Isko Moreno insists Manila complied with environmental laws on proper disposal of medical waste

September 2, 2020 - 5:45 PM
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Isko Moreno
Manila Mayor-elect Isko Moreno (Facebook/Isko Moreno)

The Manila City government launched a probe over an incident wherein rapid test kits were not disposed of properly.

In an ambush interview with reporters on September 2, Manila Mayor Francisco “Isko Moreno” Domagoso warned of possible closure of health facilities and businesses in Manila that they find disposing of hazardous materials such as test kits for the virus that causes COVID-19.

NEWS ALERT: Manila LGU hospitals strictly comply with hazardous waste disposal protocols The Manila City government’s…

Posted by Manila Public Information Office on Tuesday, September 1, 2020

Domagoso cited a surveillance video that captured a bicycle with a sidecar that seemed to accidentally drop used rapid test kits along M. Dela Fuente Street in Sampaloc, Manila last Tuesday night, September 1.

“Mayroong responsable sa sitwasyon na ito and we are now looking kung saang nanggaling yung improper disposal of hazardous materials,” Domagoso said.

“We can locate maybe the clinic, maybe a private office, maybe a hospital, or maybe a laboratory. [The MPD said] they are looking already at sinisiyasat na ‘yung nangyari,” he added.

Domagoso stressed that the Manila city government strictly complied with environmental laws such as the Republic Act 6969 (Toxic Substances and Hazardous and Nuclear Wastes Control Act of 1999) and the Republic Act No. 9003 (Philippine Ecological Solid Waste Management Act of 2000).

In line with this, he noted that the Manila Department of Public Services had already disposed of the scattered test kits. He also confirmed that what happened was an accident.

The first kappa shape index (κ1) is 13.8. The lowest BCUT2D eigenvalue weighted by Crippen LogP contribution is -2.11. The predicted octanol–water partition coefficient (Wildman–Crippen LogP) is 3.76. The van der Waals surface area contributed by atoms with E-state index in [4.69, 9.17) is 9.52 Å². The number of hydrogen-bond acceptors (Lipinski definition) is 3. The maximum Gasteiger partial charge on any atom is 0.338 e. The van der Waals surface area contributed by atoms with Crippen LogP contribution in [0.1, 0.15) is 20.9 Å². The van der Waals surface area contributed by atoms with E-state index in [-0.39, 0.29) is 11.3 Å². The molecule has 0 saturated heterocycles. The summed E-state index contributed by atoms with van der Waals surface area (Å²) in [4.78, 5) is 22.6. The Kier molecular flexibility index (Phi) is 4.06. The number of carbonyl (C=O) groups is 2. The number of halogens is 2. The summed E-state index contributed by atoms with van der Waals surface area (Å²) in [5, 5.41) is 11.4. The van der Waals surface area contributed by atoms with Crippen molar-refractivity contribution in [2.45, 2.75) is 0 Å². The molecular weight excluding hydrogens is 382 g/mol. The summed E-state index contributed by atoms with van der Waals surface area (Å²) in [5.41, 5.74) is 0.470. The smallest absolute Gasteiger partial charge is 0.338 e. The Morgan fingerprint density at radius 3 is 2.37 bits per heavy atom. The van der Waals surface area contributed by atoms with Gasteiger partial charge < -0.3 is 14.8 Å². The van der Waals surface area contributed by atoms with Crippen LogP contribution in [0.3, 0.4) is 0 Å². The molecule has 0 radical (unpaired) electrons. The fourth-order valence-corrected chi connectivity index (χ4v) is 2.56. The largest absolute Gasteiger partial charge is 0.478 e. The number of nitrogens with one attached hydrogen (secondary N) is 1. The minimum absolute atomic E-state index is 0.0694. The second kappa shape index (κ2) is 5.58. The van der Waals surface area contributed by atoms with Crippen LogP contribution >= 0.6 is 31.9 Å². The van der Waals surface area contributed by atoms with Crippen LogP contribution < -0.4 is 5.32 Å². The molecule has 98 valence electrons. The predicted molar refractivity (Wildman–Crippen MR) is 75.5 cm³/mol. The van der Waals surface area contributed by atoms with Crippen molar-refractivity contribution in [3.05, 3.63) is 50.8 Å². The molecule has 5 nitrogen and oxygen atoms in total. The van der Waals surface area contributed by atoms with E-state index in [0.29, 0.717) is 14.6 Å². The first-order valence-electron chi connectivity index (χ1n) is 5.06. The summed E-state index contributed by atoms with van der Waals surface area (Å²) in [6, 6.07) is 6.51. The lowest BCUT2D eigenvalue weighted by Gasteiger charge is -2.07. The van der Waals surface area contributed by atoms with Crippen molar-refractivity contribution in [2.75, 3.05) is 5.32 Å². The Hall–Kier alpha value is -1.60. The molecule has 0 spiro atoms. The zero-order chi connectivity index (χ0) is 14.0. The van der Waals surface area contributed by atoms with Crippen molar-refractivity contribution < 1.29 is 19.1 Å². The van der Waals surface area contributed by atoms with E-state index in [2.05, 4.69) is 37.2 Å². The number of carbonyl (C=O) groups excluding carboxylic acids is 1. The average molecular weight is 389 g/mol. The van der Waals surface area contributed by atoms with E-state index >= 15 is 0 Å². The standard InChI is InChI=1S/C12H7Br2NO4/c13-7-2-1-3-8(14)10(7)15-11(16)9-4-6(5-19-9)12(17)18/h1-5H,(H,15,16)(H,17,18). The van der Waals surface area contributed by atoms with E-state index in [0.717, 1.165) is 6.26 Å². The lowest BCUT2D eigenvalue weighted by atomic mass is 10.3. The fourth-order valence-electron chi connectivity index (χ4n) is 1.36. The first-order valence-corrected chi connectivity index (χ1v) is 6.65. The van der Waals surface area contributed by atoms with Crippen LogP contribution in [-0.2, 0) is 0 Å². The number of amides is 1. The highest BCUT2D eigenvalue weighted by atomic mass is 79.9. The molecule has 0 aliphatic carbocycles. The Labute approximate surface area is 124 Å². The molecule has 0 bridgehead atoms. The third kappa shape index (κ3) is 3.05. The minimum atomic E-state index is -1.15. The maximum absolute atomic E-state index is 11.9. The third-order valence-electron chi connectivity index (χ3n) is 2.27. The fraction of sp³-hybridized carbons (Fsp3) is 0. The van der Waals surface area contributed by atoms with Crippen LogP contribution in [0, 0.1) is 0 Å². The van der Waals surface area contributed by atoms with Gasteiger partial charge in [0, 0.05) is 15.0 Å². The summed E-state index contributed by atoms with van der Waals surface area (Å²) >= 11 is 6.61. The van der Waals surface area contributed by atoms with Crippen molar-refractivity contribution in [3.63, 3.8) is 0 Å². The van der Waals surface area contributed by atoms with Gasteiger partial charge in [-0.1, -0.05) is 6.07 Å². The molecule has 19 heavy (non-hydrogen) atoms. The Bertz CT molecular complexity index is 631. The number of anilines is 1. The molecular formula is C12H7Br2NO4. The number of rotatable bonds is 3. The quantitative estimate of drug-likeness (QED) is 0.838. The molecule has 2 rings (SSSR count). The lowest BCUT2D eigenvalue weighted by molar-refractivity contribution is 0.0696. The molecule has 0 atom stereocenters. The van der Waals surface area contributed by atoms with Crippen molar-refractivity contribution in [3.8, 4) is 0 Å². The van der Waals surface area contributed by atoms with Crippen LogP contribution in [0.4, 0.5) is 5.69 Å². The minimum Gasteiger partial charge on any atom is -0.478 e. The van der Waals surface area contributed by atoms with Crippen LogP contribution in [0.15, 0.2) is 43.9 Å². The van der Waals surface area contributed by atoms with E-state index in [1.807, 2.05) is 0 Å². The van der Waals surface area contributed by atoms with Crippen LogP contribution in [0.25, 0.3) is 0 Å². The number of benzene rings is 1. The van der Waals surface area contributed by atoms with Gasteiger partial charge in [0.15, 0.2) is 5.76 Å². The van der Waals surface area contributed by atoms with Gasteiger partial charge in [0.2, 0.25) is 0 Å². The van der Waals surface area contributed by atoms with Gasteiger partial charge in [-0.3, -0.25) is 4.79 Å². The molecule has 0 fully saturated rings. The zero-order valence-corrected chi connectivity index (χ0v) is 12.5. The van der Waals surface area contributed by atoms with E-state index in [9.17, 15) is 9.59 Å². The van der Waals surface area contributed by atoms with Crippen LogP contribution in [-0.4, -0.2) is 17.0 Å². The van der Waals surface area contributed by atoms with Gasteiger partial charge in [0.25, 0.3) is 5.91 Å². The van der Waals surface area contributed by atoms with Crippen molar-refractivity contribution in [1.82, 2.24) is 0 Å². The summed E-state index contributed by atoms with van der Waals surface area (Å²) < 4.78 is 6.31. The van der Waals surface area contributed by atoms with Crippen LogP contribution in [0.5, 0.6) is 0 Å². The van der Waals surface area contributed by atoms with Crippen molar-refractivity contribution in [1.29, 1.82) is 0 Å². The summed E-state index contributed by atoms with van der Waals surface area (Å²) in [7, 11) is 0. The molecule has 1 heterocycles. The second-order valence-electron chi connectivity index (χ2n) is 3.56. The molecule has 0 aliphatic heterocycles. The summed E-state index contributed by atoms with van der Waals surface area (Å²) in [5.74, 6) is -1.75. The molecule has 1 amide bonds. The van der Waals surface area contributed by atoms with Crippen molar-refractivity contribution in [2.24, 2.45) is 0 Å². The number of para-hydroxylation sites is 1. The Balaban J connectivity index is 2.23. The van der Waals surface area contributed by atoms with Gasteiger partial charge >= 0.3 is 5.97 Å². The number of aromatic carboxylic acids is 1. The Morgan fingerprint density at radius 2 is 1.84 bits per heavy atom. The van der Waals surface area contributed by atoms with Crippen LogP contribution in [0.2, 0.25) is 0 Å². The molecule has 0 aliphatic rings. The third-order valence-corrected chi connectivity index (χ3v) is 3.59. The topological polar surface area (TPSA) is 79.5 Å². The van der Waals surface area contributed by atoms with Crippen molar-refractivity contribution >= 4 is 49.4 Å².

“Hazardous waste disposal is done through DENR-accredited hazardous waste service contractors, which is in charge of the treatment, storage and disposal of all hazardous and infectious waste generated in all health centers and district hospitals in the City of Manila. All wastes generated are properly handled and treated prior to its final disposal,” Domagoso said.

He explained that biohazard waste materials such as syringes and test kits are placed in puncture-proof plastic containers with 10% Clorox.

Other materials such as test tubes, gloves and used personal protective equipment are placed in a yellow plastic bag.

No more rapid tests 

Domagoso clarified that the city government had stopped using rapid test kits to detect infections since last July 15 wherein they started the free drive-thru COVID-19 testing.

“The City Government of Manila, which includes the Manila Health Department (MHD) and its six district hospitals, has halted the use of rapid test kits since July 15, 2020, which is when the city has already started its free drive-thru serology testing,” he said.

This COVID-19 drive-thru procedure can be availed at the testing facility in front of the Andres Bonifacio Monument in Ermita.

Guidelines on medical waste

In the disposal procedures for COVID-19 related medical waste, the World Health Organization advised that all health care waste produced during the treatment of suspected or infected patients, including PPEs, should be collected and placed safely “designated containers and bags, treated, and then safely disposed of and/or treated, preferably onsite.”

“Put medical waste into a double-layer medical waste bag, seal the bag with cable ties in a gooseneck fashion, and spray the bag with 1,000 mg/L chlorine-containing disinfectant,” the WHO said.

“Put sharp objects into a special sharps box, seal the box, and spray the box with 1,000 mg/L chlorine-containing disinfectant. 4. Put the bagged waste into a medical waste transfer box, attach a special infection label, and fully close the box,” the organization added.

The guidelines issued by the Department of Health are also similar wherein all medical supplies, including PPEs and test kits “shall adhere to existing guidelines on the management of healthcare wastes.”

Meanwhile, environmental advocacy group Environment Coalition found 33 brands of single-use protective face masks with no Certificate of Medical Device Notification (CMDN), which may not be effective against the deadly pathogen, and not listed in the Food and Drug Administration’s Notified Face Masks.

In a statement last August 30, the group urged the FDA to regulate the distribution of these face masks given that wearing them is part of the minimum health protocols of the government.

“We request the FDA to exercise regulatory flexibility and consider these products as de facto medical face masks for source control that should be regulated for consumer protection,” said Thony Dizon, Chemical Safety Campaigner, EcoWaste Coalition.